The ecosocial crisis makes the state weaker and it can be conquered by external enemies. If the conquest happens before the crisis, in the phase of compression, then we deal with an interrupted cycle. In some cases intercycles begin after a catastrophe; intercycles are periods when inner wars and outside invasions prevent economic stabilization and reestablishment of the conditions for population growth. A new cycle begins when the situation is stable.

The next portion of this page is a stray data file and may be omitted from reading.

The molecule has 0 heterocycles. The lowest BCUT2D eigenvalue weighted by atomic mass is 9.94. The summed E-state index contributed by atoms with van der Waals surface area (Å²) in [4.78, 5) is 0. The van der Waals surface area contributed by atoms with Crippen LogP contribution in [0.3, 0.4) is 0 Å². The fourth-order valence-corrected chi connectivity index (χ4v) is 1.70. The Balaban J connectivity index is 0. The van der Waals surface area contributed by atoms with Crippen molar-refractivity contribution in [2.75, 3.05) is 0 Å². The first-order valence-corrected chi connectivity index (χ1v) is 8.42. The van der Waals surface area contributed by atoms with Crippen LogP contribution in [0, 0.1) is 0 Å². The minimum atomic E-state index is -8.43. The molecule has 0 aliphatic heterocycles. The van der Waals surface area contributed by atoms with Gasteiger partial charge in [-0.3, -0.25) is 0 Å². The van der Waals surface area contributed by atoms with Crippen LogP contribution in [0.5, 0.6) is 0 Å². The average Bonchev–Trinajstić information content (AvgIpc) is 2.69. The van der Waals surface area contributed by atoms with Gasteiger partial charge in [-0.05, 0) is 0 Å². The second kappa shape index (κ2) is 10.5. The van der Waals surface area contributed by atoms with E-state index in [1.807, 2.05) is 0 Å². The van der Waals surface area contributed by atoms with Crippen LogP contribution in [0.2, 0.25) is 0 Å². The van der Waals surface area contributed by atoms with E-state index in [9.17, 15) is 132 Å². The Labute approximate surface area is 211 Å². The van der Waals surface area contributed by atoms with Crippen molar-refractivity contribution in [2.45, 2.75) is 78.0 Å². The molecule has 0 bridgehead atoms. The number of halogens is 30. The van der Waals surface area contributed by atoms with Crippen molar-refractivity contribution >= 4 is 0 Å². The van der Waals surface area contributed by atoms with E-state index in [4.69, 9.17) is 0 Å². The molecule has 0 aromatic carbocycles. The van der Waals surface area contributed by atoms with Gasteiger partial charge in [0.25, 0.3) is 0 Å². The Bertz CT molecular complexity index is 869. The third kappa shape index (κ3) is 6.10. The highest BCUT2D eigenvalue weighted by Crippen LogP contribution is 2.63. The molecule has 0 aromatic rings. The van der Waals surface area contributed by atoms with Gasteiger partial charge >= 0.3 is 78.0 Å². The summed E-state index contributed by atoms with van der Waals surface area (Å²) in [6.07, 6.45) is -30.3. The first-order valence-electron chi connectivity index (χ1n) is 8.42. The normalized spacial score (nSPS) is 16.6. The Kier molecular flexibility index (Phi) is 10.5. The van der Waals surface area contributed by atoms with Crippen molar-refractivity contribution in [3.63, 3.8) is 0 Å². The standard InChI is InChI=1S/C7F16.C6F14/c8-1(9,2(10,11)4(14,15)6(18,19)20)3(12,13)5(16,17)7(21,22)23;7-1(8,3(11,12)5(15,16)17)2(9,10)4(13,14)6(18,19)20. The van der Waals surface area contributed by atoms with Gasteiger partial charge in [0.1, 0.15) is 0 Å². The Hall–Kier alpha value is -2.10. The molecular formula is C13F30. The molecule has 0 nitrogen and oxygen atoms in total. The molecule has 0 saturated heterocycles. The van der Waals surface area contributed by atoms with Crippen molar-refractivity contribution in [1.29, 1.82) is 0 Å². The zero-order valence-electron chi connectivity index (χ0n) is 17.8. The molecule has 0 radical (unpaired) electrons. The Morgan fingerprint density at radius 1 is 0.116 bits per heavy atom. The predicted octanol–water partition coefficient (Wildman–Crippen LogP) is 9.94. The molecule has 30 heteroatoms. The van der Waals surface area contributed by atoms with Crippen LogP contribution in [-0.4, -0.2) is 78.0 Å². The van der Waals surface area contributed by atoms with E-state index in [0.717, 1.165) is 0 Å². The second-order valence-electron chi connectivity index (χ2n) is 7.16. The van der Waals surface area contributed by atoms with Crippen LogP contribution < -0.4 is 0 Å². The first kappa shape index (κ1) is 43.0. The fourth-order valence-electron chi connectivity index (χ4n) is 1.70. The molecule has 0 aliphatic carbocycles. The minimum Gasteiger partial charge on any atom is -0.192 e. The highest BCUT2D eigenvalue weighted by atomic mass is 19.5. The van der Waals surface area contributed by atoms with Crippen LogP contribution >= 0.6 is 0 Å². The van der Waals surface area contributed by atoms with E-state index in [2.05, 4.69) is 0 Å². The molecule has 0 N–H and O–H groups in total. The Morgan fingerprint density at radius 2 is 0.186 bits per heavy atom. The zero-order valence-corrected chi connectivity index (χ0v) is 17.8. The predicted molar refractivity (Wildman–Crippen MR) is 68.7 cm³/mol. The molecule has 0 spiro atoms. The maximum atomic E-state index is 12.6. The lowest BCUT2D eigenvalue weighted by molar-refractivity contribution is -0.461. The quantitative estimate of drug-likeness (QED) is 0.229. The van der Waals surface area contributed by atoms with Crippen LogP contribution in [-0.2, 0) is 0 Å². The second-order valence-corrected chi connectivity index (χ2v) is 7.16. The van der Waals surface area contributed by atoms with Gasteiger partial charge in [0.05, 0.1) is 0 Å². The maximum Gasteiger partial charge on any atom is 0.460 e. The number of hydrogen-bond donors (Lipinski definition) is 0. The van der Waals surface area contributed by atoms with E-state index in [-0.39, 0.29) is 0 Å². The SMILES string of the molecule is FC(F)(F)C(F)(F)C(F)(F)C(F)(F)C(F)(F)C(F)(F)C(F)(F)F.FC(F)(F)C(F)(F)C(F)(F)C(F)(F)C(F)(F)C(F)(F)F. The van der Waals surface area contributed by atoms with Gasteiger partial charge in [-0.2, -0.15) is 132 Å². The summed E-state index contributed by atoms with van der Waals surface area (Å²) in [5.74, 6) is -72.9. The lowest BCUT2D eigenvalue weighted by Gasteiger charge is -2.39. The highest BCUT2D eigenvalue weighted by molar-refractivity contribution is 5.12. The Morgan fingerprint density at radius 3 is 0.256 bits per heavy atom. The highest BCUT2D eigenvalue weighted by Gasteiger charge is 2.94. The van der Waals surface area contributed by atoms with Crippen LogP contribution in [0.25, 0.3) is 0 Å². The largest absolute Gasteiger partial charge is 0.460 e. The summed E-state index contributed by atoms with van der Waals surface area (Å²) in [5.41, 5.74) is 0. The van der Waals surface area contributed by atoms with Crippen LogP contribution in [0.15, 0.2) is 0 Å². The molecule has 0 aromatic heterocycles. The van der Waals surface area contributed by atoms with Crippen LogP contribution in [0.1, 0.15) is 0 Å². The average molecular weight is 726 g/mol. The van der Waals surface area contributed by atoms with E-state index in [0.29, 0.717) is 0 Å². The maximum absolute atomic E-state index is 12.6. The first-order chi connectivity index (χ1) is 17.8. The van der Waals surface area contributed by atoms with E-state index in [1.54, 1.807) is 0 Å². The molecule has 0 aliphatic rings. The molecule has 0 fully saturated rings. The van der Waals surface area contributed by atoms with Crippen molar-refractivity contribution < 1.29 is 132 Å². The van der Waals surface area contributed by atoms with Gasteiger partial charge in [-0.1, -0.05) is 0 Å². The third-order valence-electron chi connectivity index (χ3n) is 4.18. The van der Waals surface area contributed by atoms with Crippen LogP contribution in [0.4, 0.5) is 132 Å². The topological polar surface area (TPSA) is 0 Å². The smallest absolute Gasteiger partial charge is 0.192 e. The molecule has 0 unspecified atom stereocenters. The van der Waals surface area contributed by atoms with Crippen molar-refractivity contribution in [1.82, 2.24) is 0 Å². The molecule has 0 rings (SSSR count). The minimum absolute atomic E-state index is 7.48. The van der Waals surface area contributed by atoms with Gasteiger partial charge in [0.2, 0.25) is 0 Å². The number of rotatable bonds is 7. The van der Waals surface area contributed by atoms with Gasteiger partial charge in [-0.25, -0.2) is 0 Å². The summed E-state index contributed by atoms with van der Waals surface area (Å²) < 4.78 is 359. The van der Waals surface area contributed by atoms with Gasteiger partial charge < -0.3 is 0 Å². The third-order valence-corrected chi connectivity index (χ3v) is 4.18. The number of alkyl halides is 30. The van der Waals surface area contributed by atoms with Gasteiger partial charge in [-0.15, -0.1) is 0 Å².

The features listed above make it possible in many cases to pick out a demographic cycle, even without having information about population dynamics. Using this method I selected more than 50 cycles in the history of the countries of the Orient. It is necessary to take into account that the delineation of every cycle needed serious analysis of socio-economic history of a particular country, and I cannot provide all the details here, so I refer the readers to the specific articles dealing with this problem (Nefedov 1999, 1999a, 1999b, 2001, 2001a, 2001b, 2001c)[3]. In some cases it is possible to construct curves of consumption, which are an exact mirror-image of the demographic cycle; in other cases the conclusions were made taking into account a combination of all the features listed above. Finally, there are cases, when the available information was not enough to make a certain conclusion. So I only list here the summary of findings that confirm Fernand Braudel’s thesis about human history consisting of a series of demographic (population) cycles – just like the history of every biological population.